On receiving a recent press release bearing the heading ‘22 years of pension savings gone in 24 hours’ my first thought was that they were talking about the impact of the introduction of the single-tier pension on contracted-in people like me.
The press release in fact referred to The Pensions Regulator’s very laudable anti-fraud campaign highlighting the ease with which scammers can cause decades of savings to disappear very quickly.
The experience served to remind me of how uncertain state pension can actually be, and why pension savers would be unwise to base their retirement planning
on it existing in the format calculated today when they come to receive it decades from now.
Had the pensions dashboard existed 10 years ago it would have told me I was on course to receive a combined basic and secondary pension of around £225 a week in today’s money, if I were to carry on working to a typical retirement age. But under the new single-tier pension I and millions more contracted-in losers will be capped at £169, and yes, the cost of replacing that £56 a week lost index-linked pension will wipe out pretty much the entirety of my two decades of DC saving.
The point here in relation to the dashboard is that it does rather put the Government in something of a straitjacket when it comes to future pensions reform. It might seem that the current deal is here to stay, but years from now who is to say that a future government may take a different approach? How much will this year’s 3.9 per cent uplift under the triple lock, reflective of earnings growth, sharpen political minds about a rethink? And would they have been able to do something quite so drastic as the single-tier pension, creating so many winners and losers,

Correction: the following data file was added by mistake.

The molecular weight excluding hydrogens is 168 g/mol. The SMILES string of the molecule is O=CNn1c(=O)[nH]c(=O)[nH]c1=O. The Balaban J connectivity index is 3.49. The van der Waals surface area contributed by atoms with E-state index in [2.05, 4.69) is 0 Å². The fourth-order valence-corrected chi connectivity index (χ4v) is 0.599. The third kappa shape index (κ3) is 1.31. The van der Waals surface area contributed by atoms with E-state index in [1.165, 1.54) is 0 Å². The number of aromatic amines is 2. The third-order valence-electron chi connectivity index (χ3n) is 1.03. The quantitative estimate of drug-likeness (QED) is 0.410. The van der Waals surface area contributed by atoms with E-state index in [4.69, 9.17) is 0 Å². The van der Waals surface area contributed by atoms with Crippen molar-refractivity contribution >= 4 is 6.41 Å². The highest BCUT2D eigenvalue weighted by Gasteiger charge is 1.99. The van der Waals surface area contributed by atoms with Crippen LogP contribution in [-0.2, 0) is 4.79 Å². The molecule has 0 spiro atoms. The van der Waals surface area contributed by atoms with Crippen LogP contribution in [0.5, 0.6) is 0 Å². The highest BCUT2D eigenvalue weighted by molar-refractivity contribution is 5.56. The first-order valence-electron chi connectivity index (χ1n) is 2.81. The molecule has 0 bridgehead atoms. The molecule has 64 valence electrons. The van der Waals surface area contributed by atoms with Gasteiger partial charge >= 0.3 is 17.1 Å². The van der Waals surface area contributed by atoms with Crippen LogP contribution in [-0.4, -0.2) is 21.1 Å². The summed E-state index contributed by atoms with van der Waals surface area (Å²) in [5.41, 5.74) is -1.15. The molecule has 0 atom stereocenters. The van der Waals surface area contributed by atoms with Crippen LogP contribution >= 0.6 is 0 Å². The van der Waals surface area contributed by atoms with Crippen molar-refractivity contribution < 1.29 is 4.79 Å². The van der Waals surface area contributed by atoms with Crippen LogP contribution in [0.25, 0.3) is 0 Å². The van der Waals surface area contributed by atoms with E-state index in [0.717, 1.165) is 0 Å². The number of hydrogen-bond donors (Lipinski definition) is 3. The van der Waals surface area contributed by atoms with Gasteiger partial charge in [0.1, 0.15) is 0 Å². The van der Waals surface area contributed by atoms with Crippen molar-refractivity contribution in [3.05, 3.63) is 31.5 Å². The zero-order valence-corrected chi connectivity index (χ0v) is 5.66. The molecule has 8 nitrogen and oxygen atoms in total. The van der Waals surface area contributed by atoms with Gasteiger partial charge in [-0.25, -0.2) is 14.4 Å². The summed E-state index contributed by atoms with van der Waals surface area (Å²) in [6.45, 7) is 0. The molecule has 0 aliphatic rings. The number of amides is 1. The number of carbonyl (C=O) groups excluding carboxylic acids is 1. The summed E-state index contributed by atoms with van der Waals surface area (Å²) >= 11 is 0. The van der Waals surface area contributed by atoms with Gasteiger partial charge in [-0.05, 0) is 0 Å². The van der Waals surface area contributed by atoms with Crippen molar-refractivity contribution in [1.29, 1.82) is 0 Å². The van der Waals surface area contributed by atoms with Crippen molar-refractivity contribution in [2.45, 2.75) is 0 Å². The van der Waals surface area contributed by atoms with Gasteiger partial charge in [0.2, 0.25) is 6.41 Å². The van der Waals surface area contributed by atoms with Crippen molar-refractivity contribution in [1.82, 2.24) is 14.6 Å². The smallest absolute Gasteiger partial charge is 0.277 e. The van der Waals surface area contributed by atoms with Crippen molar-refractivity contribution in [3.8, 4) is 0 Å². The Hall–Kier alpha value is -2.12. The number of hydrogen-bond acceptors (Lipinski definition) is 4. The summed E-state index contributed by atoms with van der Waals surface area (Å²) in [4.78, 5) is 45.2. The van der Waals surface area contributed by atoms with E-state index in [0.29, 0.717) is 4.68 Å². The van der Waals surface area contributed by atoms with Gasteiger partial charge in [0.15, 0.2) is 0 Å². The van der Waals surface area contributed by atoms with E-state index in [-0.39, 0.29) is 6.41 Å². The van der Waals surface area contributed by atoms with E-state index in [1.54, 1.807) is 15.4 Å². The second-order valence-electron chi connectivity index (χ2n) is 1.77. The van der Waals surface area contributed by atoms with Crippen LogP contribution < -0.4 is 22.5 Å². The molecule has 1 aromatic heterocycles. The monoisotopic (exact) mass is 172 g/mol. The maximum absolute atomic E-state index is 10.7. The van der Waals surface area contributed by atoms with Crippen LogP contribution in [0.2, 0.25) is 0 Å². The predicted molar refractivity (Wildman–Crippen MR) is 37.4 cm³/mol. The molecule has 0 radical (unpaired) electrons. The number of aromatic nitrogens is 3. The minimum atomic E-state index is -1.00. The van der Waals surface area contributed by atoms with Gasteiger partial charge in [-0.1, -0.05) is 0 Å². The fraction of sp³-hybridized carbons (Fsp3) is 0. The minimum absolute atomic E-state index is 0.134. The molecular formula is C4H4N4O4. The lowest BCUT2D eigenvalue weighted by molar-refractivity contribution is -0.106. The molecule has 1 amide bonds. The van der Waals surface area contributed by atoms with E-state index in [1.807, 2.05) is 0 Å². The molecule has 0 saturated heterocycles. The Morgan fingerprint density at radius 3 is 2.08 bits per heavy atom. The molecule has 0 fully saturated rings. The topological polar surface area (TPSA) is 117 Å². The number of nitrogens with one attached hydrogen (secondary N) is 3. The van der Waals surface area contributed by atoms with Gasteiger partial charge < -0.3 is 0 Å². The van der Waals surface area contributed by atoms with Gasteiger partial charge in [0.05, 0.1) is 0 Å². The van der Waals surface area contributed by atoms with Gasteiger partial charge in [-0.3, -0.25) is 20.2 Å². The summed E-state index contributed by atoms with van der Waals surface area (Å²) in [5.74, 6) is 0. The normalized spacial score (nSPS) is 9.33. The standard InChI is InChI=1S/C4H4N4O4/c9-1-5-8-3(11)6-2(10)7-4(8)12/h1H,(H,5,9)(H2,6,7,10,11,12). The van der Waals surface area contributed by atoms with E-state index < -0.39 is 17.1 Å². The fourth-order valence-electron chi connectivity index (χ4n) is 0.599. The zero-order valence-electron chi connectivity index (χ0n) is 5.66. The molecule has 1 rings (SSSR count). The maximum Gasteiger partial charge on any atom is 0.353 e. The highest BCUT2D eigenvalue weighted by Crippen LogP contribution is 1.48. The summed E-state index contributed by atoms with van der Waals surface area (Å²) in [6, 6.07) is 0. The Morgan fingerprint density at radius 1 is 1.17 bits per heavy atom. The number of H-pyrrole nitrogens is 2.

if they had been leading people to expect they were going to get something else?
Of course any pension comes with its uncertainties, but getting the Government to say how much income you are going to get 30 years from now is a big ask.
For millions state pension will be the bedrock of their retirement income, and it is fairly safe to say that politically, cutting these people out completely, will be unacceptable. So we can all expect to get some state pension.
But the actual numbers are guaranteed to be wrong. That’s why the dashboard project should press ahead without waiting for the state pension to be included.